The costs of payment card data breaches could include your job
By now, everyone and their mother knows about the massive financial damage that payment card data breaches wreak upon companies and their consumers, in the form of replacing credit cards, credit monitoring, lawsuits and lost business. Target, for example, may end up incurring a staggering total loss of $18 billion in the wake of its high-profile breach.
But, as we cover in this week’s Searchlight, avoiding the monetary damage of such crimes isn’t the only detriment CIOs should consider — these breaches could also cost CIOs and their C-suite cohorts their jobs. Target and fellow prominent data-breach victim Neiman Marcus have learned these lessons the hard way. The former parted ways with its CEO and CIO earlier this year and is adding General Motors exec Brad Maiorino to its own executive team in the CISO role. Neiman Marcus is looking to fill a brand new CISO role on its board.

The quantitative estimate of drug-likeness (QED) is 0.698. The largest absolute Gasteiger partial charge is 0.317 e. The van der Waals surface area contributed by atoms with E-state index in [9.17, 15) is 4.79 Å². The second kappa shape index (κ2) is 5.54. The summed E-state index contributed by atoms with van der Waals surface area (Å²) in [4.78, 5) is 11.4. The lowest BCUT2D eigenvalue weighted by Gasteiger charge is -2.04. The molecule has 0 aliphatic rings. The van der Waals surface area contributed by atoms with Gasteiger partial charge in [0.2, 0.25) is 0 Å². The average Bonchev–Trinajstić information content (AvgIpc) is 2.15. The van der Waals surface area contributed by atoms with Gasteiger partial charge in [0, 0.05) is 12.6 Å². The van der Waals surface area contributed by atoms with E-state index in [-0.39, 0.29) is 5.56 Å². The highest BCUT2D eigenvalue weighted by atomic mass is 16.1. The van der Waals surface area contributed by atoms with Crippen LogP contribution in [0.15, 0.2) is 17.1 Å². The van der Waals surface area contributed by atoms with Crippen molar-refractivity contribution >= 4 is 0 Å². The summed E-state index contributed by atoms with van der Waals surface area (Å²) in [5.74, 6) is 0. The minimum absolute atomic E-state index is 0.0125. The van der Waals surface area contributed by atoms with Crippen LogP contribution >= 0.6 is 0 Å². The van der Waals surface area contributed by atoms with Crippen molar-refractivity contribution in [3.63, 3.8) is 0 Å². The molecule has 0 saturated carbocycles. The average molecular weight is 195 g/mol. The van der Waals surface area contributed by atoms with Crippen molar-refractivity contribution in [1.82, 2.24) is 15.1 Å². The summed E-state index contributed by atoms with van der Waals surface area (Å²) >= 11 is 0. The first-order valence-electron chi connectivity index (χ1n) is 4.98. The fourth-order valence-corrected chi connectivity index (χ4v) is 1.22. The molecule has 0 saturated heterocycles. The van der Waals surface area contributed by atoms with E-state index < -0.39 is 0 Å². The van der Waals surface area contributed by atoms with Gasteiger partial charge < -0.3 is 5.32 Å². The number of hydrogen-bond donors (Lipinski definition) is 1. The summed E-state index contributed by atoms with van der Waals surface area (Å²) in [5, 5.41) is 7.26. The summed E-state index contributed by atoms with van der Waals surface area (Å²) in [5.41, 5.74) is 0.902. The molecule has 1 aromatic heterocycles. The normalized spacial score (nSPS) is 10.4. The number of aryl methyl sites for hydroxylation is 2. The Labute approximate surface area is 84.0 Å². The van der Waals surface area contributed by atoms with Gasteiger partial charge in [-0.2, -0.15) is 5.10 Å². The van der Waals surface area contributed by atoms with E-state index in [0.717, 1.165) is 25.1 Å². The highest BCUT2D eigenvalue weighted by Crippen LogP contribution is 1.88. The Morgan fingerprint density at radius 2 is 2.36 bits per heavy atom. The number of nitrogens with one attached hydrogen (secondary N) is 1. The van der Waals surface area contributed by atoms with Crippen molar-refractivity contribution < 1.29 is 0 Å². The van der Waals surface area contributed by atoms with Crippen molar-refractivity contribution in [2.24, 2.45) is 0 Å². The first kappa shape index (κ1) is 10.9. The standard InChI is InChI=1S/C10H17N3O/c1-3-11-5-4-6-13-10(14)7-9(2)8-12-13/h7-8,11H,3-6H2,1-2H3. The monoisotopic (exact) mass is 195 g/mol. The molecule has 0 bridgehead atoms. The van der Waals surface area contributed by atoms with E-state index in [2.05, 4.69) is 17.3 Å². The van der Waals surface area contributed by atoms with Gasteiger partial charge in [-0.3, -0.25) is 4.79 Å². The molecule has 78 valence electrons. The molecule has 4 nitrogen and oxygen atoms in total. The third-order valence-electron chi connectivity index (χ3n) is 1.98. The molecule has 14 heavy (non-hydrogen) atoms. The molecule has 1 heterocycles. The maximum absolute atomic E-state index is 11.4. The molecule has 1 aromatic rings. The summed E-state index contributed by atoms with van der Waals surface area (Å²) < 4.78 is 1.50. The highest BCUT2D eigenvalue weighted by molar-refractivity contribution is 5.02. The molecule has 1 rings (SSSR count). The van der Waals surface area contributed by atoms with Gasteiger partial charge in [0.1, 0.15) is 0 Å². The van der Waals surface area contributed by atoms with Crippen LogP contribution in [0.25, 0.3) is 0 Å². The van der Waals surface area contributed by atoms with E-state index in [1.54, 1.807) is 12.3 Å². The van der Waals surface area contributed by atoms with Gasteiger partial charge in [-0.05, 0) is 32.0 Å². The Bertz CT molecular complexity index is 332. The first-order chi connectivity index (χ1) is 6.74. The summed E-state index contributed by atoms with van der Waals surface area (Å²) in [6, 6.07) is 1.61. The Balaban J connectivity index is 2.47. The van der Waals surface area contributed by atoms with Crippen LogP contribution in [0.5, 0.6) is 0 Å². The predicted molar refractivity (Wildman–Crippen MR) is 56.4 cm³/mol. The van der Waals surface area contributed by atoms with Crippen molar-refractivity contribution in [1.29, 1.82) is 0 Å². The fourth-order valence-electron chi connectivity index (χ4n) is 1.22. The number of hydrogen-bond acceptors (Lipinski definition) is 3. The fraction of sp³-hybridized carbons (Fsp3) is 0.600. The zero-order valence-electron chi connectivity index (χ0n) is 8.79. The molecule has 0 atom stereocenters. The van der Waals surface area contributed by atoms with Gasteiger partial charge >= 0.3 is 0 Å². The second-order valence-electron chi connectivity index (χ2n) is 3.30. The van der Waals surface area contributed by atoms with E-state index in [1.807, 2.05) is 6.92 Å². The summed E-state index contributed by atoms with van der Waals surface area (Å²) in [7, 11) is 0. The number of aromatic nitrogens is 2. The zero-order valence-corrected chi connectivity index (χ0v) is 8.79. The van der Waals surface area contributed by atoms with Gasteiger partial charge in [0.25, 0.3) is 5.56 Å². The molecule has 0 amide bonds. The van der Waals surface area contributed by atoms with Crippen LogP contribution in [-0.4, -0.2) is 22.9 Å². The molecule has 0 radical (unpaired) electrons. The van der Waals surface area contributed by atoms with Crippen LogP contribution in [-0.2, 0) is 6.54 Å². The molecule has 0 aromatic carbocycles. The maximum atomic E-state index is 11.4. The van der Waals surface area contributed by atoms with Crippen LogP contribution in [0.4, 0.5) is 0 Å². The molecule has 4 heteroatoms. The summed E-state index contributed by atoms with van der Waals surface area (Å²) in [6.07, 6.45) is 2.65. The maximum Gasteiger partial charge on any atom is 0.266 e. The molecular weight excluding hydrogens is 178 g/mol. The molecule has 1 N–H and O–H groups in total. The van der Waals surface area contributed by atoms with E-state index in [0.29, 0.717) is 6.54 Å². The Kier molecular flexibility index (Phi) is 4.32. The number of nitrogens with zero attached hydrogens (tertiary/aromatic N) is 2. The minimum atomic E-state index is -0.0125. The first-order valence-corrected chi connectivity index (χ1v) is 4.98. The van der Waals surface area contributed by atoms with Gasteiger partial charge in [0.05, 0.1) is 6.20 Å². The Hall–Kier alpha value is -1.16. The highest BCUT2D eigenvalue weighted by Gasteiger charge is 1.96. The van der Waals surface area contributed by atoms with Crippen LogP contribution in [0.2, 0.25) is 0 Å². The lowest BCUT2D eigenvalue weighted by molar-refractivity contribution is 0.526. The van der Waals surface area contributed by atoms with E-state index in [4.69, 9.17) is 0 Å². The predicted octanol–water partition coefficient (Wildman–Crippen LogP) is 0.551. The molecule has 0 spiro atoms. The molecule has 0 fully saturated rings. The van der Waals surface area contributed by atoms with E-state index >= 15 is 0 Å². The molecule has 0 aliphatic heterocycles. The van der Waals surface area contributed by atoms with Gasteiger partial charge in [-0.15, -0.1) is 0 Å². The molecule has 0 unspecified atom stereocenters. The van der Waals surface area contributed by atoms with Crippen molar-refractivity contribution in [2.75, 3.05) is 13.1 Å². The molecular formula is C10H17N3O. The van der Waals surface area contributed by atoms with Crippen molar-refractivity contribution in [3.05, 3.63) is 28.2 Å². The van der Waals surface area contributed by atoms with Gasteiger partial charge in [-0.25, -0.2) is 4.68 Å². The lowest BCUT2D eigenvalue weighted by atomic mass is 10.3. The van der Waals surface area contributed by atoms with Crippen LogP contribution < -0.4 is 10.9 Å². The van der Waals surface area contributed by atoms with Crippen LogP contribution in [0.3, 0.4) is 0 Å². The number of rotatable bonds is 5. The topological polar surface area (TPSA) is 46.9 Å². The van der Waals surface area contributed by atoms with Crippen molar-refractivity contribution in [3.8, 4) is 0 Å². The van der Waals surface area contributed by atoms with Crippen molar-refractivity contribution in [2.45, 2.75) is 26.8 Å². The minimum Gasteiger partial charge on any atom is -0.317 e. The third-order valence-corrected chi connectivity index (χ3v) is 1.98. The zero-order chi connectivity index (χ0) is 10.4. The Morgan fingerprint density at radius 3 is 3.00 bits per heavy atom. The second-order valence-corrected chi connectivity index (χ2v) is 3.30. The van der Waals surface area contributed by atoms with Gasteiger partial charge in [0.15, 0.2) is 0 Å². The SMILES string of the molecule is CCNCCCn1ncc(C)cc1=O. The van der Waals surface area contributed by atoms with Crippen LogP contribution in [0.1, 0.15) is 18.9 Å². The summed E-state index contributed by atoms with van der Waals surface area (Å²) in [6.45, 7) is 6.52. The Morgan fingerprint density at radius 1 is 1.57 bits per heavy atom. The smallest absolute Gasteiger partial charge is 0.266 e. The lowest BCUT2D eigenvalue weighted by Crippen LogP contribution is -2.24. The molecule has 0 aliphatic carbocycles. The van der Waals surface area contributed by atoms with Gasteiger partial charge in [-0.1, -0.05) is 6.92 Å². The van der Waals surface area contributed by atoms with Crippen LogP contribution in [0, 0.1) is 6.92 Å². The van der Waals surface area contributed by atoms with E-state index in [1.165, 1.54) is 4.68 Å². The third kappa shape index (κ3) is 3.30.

Another hidden cost is the impact of the media’s sensationalism of the criminal market, engendering greater numbers of your “everyday hacker[s] … willing to burn down your home in order to steal the copper plumbing inside.” The takeaway for CIOs and CISOs: Assume your systems will be breached and plan accordingly.
In other tech news: Netflix asks for FCC intervention in its ISP dealings; Amazon finally unveils its Fire Phone to mixed reviews; a “smart cup” could help you celebrate the World Cup wisely; and more.
Check it all out in this week’s Searchlight!